Exciting new archaeological finds
in 2010 have uncovered what appears to be the first examples of
existing medieval underwear other than the smock or chemise. These
finds come from Castle Ling mountain near Nikolsdorf in East Tyrol.
On the first floor in the south wing of the castle, filling was
removed which, among other things, consisted of textiles dating
from the 14th to 16th centuries. Among these textiles were items
of underwear dating to the late 15th century. For information
on these finds, please visit the BRAS
& BREAST COVERINGS and UNDERPANTS
and images of women's underclothing are scanty at best, with it
generally being thought that women wore nothing at all under their
dresses other than the chemise or smock which was made of plain,
There are, however, a few small references
here and there which leads to the belief that items of underclothing
were indeed worn. The detail shown above is from the fresco painted
in 1411-1416 by Di Manta, The Fountain Of Youth, which
shows people of both sexes in various stages of undress.
The following pages look at the various
aspects of female underclothing.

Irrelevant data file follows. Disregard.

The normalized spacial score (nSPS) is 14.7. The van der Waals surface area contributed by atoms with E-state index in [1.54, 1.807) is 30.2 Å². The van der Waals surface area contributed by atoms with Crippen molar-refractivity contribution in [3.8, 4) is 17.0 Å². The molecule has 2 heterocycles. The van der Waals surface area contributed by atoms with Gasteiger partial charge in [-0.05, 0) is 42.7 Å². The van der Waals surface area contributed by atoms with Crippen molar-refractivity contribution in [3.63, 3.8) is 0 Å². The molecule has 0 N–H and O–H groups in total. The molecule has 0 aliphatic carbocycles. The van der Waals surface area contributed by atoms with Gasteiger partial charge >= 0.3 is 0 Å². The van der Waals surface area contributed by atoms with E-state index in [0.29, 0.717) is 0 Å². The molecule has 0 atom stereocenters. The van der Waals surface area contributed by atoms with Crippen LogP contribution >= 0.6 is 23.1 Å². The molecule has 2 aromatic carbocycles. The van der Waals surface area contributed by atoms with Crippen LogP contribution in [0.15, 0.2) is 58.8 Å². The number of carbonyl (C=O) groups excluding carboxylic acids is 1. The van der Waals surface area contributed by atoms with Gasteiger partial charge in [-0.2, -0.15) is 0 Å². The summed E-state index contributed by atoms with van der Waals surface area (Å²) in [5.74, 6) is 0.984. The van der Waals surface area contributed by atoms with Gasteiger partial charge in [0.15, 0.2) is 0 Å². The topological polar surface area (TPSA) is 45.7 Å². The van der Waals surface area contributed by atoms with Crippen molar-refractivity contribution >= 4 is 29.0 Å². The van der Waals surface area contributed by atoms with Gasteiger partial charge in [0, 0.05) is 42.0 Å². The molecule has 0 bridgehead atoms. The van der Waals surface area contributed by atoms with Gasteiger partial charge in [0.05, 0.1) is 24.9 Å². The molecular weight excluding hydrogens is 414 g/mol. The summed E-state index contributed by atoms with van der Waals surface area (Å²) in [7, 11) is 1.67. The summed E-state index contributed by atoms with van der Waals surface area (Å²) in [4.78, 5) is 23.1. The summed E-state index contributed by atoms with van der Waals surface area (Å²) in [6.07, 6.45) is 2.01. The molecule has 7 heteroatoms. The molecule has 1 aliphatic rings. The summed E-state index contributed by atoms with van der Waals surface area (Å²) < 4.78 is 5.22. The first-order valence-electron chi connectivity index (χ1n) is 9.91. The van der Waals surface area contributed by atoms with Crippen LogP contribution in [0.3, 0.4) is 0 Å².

The chemise, shift or smock
Bras, support and structure
What did they wear 'down there'
Leg coverings, socks and support
One reference to underclothing comes
from Ellen of Udine. As a widow, she took a vow of silence and
adopted harsh penitents to atone for her former sinful and worldly
life. She confessed:
I wear a hair shirt because
of the silken undergarments... with which I used to clothe myself.
Although this reference is quite
vague as to what kinds of underclothing she is actually referring
to giving up, the use of the plural makes me personally feel that
possibly it may be more than one kind of garment and not just
the single item- the chemise. She could, of course, be using the
plural form to indicate that she owned many of the same item and
not more than one item worn together. In a paragraph about taking
care of aged widows, it is written that a corrody or old age allowance
was to be provided. This particular examples cites:
..a daily ration of bread and
ale, a dish with pottage from the monastery kitchen, firewood,
a room, a servant, a new robe, shoes and underlinen once a year,
candles and fodder for stalling a horse..
it is not specified as to exactly what undergarment or garments
this passage refers to, whether it is just a single smock or an
It is also recorded that in 1397
Margherita Datini owned a shift of fine linen over which in winter
she wore a petticoat of wool or fur- otter, cat or miniver. Her
gown and surcote were worn over those other two layers and a cloak
over that. The illumination at right from the early 1400s, Dionysus
I humiliates the women of Locri shows women removing their
outer garments to reveal a plain white opaque smock or shift with
a very low,wide neck which accommodates the low, wide fashions
of the day without showing.